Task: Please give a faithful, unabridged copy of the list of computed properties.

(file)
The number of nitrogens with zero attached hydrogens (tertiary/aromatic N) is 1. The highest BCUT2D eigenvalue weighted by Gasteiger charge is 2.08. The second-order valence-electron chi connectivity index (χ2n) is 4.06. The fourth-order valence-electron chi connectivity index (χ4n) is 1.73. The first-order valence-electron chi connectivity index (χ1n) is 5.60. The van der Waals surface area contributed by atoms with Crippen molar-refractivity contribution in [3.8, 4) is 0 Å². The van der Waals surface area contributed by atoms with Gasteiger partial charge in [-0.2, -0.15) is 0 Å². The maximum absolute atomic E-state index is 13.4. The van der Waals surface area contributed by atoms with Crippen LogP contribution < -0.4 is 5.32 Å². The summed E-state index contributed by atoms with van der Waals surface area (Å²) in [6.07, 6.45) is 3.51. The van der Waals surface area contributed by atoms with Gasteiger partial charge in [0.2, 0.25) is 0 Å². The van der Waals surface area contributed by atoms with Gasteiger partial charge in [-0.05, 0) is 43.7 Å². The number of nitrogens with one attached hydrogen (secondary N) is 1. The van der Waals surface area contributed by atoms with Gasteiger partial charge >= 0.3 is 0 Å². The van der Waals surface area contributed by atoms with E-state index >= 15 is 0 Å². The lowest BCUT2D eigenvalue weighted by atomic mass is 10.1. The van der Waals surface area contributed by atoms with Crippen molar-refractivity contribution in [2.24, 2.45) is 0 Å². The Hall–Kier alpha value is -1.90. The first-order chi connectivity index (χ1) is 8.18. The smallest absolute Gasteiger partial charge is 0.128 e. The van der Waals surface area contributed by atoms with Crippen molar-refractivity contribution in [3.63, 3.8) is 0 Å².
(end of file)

The number of nitrogens with zero attached hydrogens (tertiary/aromatic N) is 1. The highest BCUT2D eigenvalue weighted by Gasteiger charge is 2.08. The second-order valence-electron chi connectivity index (χ2n) is 4.06. The fourth-order valence-electron chi connectivity index (χ4n) is 1.73. The first-order valence-electron chi connectivity index (χ1n) is 5.60. The van der Waals surface area contributed by atoms with Crippen molar-refractivity contribution in [3.8, 4) is 0 Å². The van der Waals surface area contributed by atoms with Gasteiger partial charge in [-0.2, -0.15) is 0 Å². The maximum absolute atomic E-state index is 13.4. The van der Waals surface area contributed by atoms with Crippen LogP contribution < -0.4 is 5.32 Å². The summed E-state index contributed by atoms with van der Waals surface area (Å²) in [6.07, 6.45) is 3.51. The van der Waals surface area contributed by atoms with Gasteiger partial charge in [0.2, 0.25) is 0 Å². The van der Waals surface area contributed by atoms with Gasteiger partial charge in [-0.05, 0) is 43.7 Å². The number of nitrogens with one attached hydrogen (secondary N) is 1. The van der Waals surface area contributed by atoms with Gasteiger partial charge >= 0.3 is 0 Å². The van der Waals surface area contributed by atoms with E-state index >= 15 is 0 Å². The lowest BCUT2D eigenvalue weighted by atomic mass is 10.1. The van der Waals surface area contributed by atoms with Crippen molar-refractivity contribution in [2.24, 2.45) is 0 Å². The Hall–Kier alpha value is -1.90. The first-order chi connectivity index (χ1) is 8.18. The smallest absolute Gasteiger partial charge is 0.128 e. The van der Waals surface area contributed by atoms with Crippen molar-refractivity contribution in [3.63, 3.8) is 0 Å².